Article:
The first action each of us took in this life was an inhalation. The last will be an exhalation. Every breath in-between forms the thread, or sutra, of our life. Though we breathe essentially all of the time, we are not often motivated to examine or be aware of the breath.
The breath is the interface between our physiology and psychology. It both affects and is affected by that which we experience in our minds and do with our bodies. Breath is different from prana (life force), but is a primary vehicle for affecting how prana is organized and utilized in the mind-body complex.
To begin to use both the breath and prana consciously, it is helpful to learn what baseline qualities we bring to breathing. In this inquiry, we begin to explore where the breath moves easily and where it may be obstructed. Sensing this allows us to receive the gifts of the breath’s ease and to sort out the places where it is challenged. Challenges which are more structural in nature may best be addressed in an asana practice. More habitual patterns, which may be helped by an asana practice, may be more effectively addressed through a mindful breathing practice. When the obstacles to the breath have been reasonably addressed, one may then begin to safely utilize the breath to volitionally direct prana itself. This is called Pranayama.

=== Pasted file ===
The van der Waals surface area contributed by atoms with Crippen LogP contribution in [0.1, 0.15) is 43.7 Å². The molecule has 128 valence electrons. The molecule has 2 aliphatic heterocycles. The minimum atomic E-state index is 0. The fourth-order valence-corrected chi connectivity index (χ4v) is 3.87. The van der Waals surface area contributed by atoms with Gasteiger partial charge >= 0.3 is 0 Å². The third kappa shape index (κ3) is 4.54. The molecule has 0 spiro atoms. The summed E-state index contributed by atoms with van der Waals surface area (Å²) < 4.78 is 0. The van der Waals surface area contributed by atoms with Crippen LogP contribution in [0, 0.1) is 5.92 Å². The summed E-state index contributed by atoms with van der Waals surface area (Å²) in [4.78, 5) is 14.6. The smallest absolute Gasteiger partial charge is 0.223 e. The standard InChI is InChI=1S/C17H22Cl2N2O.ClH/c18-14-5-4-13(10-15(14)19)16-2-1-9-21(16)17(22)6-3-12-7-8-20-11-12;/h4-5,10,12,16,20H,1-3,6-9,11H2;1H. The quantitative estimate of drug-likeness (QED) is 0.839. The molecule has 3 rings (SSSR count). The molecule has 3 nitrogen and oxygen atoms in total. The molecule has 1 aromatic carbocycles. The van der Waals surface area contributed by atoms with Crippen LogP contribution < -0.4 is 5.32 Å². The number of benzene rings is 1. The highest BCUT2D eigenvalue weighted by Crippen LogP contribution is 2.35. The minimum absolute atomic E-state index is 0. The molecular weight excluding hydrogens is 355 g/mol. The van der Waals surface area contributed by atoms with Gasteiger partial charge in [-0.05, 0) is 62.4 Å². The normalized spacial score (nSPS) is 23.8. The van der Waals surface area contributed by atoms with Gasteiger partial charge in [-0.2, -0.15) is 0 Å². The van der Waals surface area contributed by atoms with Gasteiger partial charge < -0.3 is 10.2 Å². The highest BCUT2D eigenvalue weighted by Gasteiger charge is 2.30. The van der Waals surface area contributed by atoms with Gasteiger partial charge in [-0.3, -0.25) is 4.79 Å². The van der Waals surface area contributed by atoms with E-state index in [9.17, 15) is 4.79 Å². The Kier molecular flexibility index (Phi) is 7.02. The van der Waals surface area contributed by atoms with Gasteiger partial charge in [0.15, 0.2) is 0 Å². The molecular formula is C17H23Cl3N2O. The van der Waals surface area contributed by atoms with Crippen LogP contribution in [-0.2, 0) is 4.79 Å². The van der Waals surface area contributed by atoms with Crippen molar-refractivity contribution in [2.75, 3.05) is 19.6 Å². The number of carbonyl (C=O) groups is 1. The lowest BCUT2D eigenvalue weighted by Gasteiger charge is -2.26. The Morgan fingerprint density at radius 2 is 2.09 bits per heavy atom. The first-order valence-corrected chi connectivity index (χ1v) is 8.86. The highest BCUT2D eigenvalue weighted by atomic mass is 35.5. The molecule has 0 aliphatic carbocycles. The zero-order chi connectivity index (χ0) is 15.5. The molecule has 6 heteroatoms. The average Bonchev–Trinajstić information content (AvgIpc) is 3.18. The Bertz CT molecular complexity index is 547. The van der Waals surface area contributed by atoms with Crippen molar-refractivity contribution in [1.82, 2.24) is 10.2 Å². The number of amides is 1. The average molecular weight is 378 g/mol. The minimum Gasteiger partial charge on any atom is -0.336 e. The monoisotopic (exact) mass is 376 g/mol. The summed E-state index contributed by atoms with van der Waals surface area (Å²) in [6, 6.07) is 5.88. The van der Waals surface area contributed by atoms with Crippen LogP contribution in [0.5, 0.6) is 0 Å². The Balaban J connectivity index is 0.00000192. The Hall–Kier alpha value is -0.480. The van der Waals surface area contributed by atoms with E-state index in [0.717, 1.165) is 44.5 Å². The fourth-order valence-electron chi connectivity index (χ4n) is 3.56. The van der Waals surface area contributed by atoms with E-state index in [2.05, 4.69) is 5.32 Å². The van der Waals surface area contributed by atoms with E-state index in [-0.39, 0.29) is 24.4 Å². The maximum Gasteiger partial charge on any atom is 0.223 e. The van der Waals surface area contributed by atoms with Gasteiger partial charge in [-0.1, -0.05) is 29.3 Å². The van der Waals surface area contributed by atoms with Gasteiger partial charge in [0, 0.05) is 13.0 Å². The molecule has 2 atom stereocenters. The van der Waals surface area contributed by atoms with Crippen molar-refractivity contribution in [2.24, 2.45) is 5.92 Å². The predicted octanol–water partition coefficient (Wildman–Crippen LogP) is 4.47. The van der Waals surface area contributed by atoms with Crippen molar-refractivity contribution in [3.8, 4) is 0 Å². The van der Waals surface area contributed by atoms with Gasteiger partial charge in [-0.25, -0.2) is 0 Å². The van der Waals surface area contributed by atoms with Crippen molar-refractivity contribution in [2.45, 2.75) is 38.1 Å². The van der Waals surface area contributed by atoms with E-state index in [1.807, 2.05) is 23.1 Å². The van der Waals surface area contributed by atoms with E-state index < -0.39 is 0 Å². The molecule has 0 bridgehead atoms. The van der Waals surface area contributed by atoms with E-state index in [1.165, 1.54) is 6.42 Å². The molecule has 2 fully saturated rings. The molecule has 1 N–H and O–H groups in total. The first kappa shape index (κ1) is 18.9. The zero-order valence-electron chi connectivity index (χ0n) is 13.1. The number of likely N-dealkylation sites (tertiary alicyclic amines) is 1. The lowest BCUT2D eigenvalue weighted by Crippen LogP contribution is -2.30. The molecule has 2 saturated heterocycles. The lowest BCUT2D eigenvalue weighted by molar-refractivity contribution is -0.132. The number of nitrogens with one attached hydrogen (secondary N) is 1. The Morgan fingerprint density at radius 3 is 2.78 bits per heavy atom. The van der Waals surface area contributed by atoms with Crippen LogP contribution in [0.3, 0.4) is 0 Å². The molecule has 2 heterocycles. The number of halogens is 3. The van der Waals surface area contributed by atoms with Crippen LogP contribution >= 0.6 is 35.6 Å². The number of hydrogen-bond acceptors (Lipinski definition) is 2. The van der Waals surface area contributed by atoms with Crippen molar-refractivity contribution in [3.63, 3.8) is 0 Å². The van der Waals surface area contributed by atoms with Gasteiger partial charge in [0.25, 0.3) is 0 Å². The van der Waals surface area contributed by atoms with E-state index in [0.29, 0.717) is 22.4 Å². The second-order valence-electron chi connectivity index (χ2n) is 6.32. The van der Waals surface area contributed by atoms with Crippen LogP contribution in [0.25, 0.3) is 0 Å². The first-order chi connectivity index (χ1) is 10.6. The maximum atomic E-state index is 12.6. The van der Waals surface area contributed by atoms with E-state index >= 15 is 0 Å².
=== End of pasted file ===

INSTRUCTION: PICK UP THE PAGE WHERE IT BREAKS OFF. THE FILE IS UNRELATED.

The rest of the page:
Pranayama essentially describes the practice of using control and discernment to liberate prana. Some beginning practices of pranayama teach volitional control and maximize the capacity of the breath. As one becomes more comfortable with these practices, one can begin to employ pranayama to direct prana through specific nadis (lines of energy) and chakras (life force centers) to begin more directly affecting consciousness itself in the direction of a more balanced being and ultimately enlightenment.
The Sutra of Life
by Kim Schwartz